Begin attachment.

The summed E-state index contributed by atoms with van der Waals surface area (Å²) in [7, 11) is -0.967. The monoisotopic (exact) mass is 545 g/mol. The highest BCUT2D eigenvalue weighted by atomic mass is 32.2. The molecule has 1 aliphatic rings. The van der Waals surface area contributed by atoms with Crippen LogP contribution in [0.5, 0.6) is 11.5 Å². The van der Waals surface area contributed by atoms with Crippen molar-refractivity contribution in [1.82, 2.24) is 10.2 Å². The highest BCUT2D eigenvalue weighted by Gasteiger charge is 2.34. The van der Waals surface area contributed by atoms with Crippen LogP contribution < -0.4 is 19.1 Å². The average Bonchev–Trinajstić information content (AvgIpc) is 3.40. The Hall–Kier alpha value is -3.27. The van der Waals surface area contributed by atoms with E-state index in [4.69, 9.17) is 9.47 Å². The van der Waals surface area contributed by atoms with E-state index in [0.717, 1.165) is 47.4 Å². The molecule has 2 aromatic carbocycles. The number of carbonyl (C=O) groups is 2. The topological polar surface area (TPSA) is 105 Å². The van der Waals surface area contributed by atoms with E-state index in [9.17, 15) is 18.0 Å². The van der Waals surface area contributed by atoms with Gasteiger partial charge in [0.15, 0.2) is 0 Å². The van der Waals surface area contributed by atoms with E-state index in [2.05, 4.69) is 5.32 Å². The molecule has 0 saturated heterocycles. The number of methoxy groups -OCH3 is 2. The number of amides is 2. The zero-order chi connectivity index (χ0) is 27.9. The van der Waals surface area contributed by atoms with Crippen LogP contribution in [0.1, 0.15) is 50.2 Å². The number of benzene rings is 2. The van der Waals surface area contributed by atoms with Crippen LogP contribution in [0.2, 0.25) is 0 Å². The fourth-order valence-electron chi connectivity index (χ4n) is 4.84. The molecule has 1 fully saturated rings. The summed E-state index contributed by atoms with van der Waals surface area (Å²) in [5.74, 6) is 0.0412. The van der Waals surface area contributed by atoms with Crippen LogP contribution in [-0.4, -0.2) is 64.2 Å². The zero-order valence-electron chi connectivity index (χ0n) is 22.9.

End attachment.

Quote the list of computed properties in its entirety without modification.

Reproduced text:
The summed E-state index contributed by atoms with van der Waals surface area (Å²) in [7, 11) is -0.967. The monoisotopic (exact) mass is 545 g/mol. The highest BCUT2D eigenvalue weighted by atomic mass is 32.2. The molecule has 1 aliphatic rings. The van der Waals surface area contributed by atoms with Crippen LogP contribution in [0.5, 0.6) is 11.5 Å². The van der Waals surface area contributed by atoms with Crippen molar-refractivity contribution in [1.82, 2.24) is 10.2 Å². The highest BCUT2D eigenvalue weighted by Gasteiger charge is 2.34. The van der Waals surface area contributed by atoms with Crippen LogP contribution < -0.4 is 19.1 Å². The average Bonchev–Trinajstić information content (AvgIpc) is 3.40. The Hall–Kier alpha value is -3.27. The van der Waals surface area contributed by atoms with E-state index in [4.69, 9.17) is 9.47 Å². The van der Waals surface area contributed by atoms with E-state index in [0.717, 1.165) is 47.4 Å². The molecule has 2 aromatic carbocycles. The number of carbonyl (C=O) groups is 2. The topological polar surface area (TPSA) is 105 Å². The van der Waals surface area contributed by atoms with E-state index in [9.17, 15) is 18.0 Å². The van der Waals surface area contributed by atoms with Gasteiger partial charge in [0.15, 0.2) is 0 Å². The van der Waals surface area contributed by atoms with E-state index in [2.05, 4.69) is 5.32 Å². The molecule has 0 saturated heterocycles. The number of methoxy groups -OCH3 is 2. The number of amides is 2. The zero-order chi connectivity index (χ0) is 27.9. The van der Waals surface area contributed by atoms with Crippen LogP contribution in [0.1, 0.15) is 50.2 Å². The number of benzene rings is 2. The van der Waals surface area contributed by atoms with Crippen LogP contribution in [0.2, 0.25) is 0 Å². The fourth-order valence-electron chi connectivity index (χ4n) is 4.84. The molecule has 1 fully saturated rings. The summed E-state index contributed by atoms with van der Waals surface area (Å²) in [5.74, 6) is 0.0412. The van der Waals surface area contributed by atoms with Crippen LogP contribution in [-0.4, -0.2) is 64.2 Å². The zero-order valence-electron chi connectivity index (χ0n) is 22.9.